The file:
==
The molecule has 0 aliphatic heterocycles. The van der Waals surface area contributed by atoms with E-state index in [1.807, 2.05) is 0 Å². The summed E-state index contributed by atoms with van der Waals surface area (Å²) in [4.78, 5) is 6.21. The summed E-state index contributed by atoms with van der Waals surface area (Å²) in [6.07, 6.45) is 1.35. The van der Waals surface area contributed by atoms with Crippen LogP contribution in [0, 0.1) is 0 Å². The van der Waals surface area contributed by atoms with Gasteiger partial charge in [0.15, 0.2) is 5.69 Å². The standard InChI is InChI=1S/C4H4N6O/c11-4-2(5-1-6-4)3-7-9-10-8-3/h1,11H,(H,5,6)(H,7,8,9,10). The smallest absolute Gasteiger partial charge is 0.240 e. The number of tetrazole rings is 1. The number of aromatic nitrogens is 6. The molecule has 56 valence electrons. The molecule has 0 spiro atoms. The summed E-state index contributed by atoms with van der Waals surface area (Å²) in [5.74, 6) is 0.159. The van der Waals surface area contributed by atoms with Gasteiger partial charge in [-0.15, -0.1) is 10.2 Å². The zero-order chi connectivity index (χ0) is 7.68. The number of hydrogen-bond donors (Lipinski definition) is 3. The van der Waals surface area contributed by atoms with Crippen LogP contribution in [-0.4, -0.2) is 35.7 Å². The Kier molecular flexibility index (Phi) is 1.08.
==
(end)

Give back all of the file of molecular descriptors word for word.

The molecule has 0 aliphatic heterocycles. The van der Waals surface area contributed by atoms with E-state index in [1.807, 2.05) is 0 Å². The summed E-state index contributed by atoms with van der Waals surface area (Å²) in [4.78, 5) is 6.21. The summed E-state index contributed by atoms with van der Waals surface area (Å²) in [6.07, 6.45) is 1.35. The van der Waals surface area contributed by atoms with Crippen LogP contribution in [0, 0.1) is 0 Å². The van der Waals surface area contributed by atoms with Gasteiger partial charge in [0.15, 0.2) is 5.69 Å². The standard InChI is InChI=1S/C4H4N6O/c11-4-2(5-1-6-4)3-7-9-10-8-3/h1,11H,(H,5,6)(H,7,8,9,10). The smallest absolute Gasteiger partial charge is 0.240 e. The number of tetrazole rings is 1. The number of aromatic nitrogens is 6. The molecule has 56 valence electrons. The molecule has 0 spiro atoms. The summed E-state index contributed by atoms with van der Waals surface area (Å²) in [5.74, 6) is 0.159. The van der Waals surface area contributed by atoms with Gasteiger partial charge in [-0.15, -0.1) is 10.2 Å². The zero-order chi connectivity index (χ0) is 7.68. The number of hydrogen-bond donors (Lipinski definition) is 3. The van der Waals surface area contributed by atoms with Crippen LogP contribution in [-0.4, -0.2) is 35.7 Å². The Kier molecular flexibility index (Phi) is 1.08.